Matsuri are fun. Less fun are the recycling trucks that drive around every weekend, blasting loudhailer invitations to haul out our unwanted electrical appliances for disposal at less cost than the government recycling scheme. You can hear them way down the road, from dawn on a Sunday morning, haranguing poor sleepy families on their one day of rest.
Less fun still is election season, which seems to be constant, when the roads are fender to fender with loudhailer vans from the thirty or so candidates squabbling over our inconsequential patch of suburbia. I tend to shout back incomprehensibly at them, adding to the din.
And then there are the extremist organizations, immune to any kind of police scrutiny, who cruise around blaring patriotic songs all day long and remind me just how far Japan still has to go in its rehabilitation.
I generally, but not always, resist the urge to dance when they pass me by with a particularly rousing anthem about why Japan deserves to rule the world. These are scary people, with links to the mafia, and won’t stand disrespect from foreigners.
Some loudhailer trucks are welcome. On a winter’s evening, the electric croon of the local baked potato seller is as evocative in Japan as the chimes of an ice cream truck are in a western summer. For some reason (and I assume it’s legislation) there’s no such thing as an ice cream truck in Japan, at least not that I’ve ever encountered, even though you’d expect one to be phenomenally attractive making the rounds of those dirt-square parks and on hand during the matsuri.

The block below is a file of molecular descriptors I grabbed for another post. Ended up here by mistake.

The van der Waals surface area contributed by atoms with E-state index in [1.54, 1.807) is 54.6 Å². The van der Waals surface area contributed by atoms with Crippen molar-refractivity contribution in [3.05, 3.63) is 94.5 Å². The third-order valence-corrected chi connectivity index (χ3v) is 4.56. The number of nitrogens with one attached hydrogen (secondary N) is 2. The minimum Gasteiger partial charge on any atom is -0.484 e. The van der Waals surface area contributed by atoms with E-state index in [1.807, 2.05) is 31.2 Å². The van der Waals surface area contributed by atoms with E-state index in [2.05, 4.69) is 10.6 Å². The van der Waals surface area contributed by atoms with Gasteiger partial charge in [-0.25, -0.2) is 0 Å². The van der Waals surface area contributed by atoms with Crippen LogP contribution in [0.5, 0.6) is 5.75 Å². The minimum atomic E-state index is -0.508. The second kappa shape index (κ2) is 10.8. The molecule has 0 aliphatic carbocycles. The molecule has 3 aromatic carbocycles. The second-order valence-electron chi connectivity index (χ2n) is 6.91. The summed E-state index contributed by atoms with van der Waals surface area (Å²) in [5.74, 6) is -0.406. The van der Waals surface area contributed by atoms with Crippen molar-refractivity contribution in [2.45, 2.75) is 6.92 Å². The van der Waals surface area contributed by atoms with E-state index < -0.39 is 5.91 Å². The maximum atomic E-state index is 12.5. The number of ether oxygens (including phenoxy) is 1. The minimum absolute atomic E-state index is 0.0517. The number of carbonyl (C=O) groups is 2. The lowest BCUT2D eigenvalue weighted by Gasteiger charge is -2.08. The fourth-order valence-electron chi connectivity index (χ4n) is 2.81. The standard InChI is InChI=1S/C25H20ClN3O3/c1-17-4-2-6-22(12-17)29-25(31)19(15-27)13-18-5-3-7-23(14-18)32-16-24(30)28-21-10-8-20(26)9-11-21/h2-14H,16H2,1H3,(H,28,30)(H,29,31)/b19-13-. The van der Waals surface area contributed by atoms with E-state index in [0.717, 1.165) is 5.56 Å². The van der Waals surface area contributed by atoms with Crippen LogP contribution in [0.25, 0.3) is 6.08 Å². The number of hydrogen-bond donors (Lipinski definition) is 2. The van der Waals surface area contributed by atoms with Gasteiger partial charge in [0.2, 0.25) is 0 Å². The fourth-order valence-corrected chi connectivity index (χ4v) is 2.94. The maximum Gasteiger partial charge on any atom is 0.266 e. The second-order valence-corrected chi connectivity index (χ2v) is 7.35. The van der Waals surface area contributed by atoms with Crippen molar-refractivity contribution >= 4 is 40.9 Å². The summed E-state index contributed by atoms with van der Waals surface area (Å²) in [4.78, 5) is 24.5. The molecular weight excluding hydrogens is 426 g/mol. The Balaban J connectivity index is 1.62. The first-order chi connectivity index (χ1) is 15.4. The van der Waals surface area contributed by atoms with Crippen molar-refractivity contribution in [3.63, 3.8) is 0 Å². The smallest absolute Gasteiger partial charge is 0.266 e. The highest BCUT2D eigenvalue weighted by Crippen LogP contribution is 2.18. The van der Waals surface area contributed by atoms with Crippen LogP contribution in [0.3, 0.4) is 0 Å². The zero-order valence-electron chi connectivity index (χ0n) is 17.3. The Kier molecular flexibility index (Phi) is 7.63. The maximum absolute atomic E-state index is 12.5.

Hint to budding entrepreneurs: bring ice cream trucks to Tokyo.
When it comes to mothering its people, the five o’clock tune is just one of the ways Japan creates a community. Those park loudspeakers are also used to give us sundry declarations, such as that government facilities will be closed early the following day.
There’s also, to give just one example, the wooden block clicking of the man who walks around the neighborhood late at night, warning us not to leave our fires unattended.
And here’s the other side of Japanese noise pollution: the Japanese people don’t seem to care. It’s not even another example of ‘shoganai,’ that mindset that you just have to bear something unbearable because there’s nothing you can do about it.
Just as Japanese people have conditioned themselves not to see eyesores that blemish their natural beauty, or the tangles of overhead wire that fill their urban streets, they seem to have taught themselves no longer to hear the noise that forms the constant backdrop to their lives.
My favorite example of this comes from one of the first times I visited Japan. I was staying with a Japanese friend in a town near Nagoya and, since it was a bright afternoon, we set out for a stroll around the streets.
Suddenly a helicopter swooped in overhead, clattering low over the houses. From loudhailers attached to its base, a deafening voice began screeching at us in a stentorian manner I associate with North Korean TV announcements.
I didn’t understand spoken Japanese then, and thought it might be a tsunami warning. Time to run for the hills. But my friend seemed not even to notice it.
“What’s it saying?” I asked her.
“What’s what saying?”
“That helicopter.” By now it had moved off and was screeching at another part of the town.
She paused, surprised, as if she had never noticed it before, and listened for a while. “It’s reminding us not to drop litter,” she said.